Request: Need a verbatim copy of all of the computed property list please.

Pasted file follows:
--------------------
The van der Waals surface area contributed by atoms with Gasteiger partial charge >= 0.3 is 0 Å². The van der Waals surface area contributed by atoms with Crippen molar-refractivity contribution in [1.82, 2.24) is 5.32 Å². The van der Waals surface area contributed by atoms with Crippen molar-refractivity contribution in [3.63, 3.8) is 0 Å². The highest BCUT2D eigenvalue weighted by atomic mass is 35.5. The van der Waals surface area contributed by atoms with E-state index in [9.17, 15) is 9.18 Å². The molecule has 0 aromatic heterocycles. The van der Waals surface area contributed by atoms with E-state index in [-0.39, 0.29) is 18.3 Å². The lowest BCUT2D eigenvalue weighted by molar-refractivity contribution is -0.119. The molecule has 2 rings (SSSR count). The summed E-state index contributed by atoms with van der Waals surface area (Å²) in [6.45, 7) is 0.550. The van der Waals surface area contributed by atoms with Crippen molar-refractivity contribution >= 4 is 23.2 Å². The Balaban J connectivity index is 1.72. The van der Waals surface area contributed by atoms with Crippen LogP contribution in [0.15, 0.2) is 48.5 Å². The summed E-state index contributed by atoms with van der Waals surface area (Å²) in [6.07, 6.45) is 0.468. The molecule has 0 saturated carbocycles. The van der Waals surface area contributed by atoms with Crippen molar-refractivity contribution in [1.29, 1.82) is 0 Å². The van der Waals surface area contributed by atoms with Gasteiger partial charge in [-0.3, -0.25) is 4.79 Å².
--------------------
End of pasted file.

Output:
The van der Waals surface area contributed by atoms with Gasteiger partial charge >= 0.3 is 0 Å². The van der Waals surface area contributed by atoms with Crippen molar-refractivity contribution in [1.82, 2.24) is 5.32 Å². The van der Waals surface area contributed by atoms with Crippen molar-refractivity contribution in [3.63, 3.8) is 0 Å². The highest BCUT2D eigenvalue weighted by atomic mass is 35.5. The van der Waals surface area contributed by atoms with E-state index in [9.17, 15) is 9.18 Å². The molecule has 0 aromatic heterocycles. The van der Waals surface area contributed by atoms with E-state index in [-0.39, 0.29) is 18.3 Å². The lowest BCUT2D eigenvalue weighted by molar-refractivity contribution is -0.119. The molecule has 2 rings (SSSR count). The summed E-state index contributed by atoms with van der Waals surface area (Å²) in [6.45, 7) is 0.550. The van der Waals surface area contributed by atoms with Crippen molar-refractivity contribution >= 4 is 23.2 Å². The Balaban J connectivity index is 1.72. The van der Waals surface area contributed by atoms with Crippen LogP contribution in [0.15, 0.2) is 48.5 Å². The summed E-state index contributed by atoms with van der Waals surface area (Å²) in [6.07, 6.45) is 0.468. The molecule has 0 saturated carbocycles. The van der Waals surface area contributed by atoms with Crippen molar-refractivity contribution in [1.29, 1.82) is 0 Å². The van der Waals surface area contributed by atoms with Gasteiger partial charge in [-0.3, -0.25) is 4.79 Å².